The tool he devised was the Confusion Assessment Method for the ICU (CAM-ICU), a 2-minute bedside exam designed to confirm the presence of delirium in a critically ill patient. The CAM-ICU quantifies delirium, allowing researchers to study delirium with large patient data sets and adjust for variables like pre-existing conditions and ventilation.[4]

With this tool in hand, doors began to open for Dr. Ely and his team, as well as medical professionals at other institutions. In 2004, Dr. Ely’s group at Vanderbilt published the results of a study linking delirium with higher mortality rates for ICU patients. At that point, it became clear to healthcare professionals that delirium in the ICU is “not only a real thing… but it also helps to kill you.”[1] The floodgates opened, and the grant money for delirium research started flowing. Subsequent studies have supported delirium as “an independent predictor… for death, length of stay, cost of care, and long-term cognitive impairment.”[1]

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ICU casualty Shifa hospital, Gaza” by Kashfi Halford is licensed under CC BY-NC 2.0.

 

Changes in Treatment

Now that awareness of the consequences of delirium has spread through the field, several major changes have been made in how patients are treated in the ICU. These measures are preventative, aiming to decrease the incidence and duration of delirium for patients.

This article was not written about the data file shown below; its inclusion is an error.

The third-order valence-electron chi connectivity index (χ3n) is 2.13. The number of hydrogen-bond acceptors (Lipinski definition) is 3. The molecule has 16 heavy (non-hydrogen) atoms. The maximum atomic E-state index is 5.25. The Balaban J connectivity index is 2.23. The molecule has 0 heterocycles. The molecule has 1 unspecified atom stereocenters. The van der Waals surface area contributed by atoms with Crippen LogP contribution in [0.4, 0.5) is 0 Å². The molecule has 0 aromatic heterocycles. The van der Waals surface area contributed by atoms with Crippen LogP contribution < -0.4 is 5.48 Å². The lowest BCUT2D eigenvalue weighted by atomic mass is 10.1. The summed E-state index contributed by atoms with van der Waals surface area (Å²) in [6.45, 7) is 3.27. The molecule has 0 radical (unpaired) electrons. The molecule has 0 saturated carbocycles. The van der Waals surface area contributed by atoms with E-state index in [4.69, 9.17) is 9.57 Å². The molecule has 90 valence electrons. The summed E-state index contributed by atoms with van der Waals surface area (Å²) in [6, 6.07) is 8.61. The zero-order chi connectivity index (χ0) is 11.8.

One difference in treatment is the use of pain medication and sedatives. Critical illness is by nature acutely unpleasant and undignified, so in the past, physicians were heavy-handed with sedation and pain medication for ICU patients. Hypothetically, being unaware and immobilized would prevent the patient from remembering the traumatic experience. However, research has since proven that “snowing” a patient with drugs actually increases the risk of delirium, and engenders lasting cognitive impairment.[1]

Based on these findings, physicians have become much more conservative with sedation. Instead of trying to knock the patient out, doctors and nurses strive to maintain a normal sleep/wake cycle and to orient patients to their situation and surroundings in the ICU.

Additionally, physicians work to decrease the occurrence and duration of delirium by adhering to the “ABCDEF Bundle,” a list of preventative practices for care. The ABCDEF Bundle is new as of this decade, and is being adopted by ICUs around the country and the world. Though some of the components are intuitive (like A, “assess and treat pain”), others are completely opposite strategies compared to the way physicians treated ICU patients in the past.[2]

For example, “E” stands for early mobility. Instead of confining patients to bed, physicians do everything in their power to get the patient lifting limbs, sitting in a chair, standing, and walking. Even patients who seem too weak to move are poked and prodded into some form of physical exercise.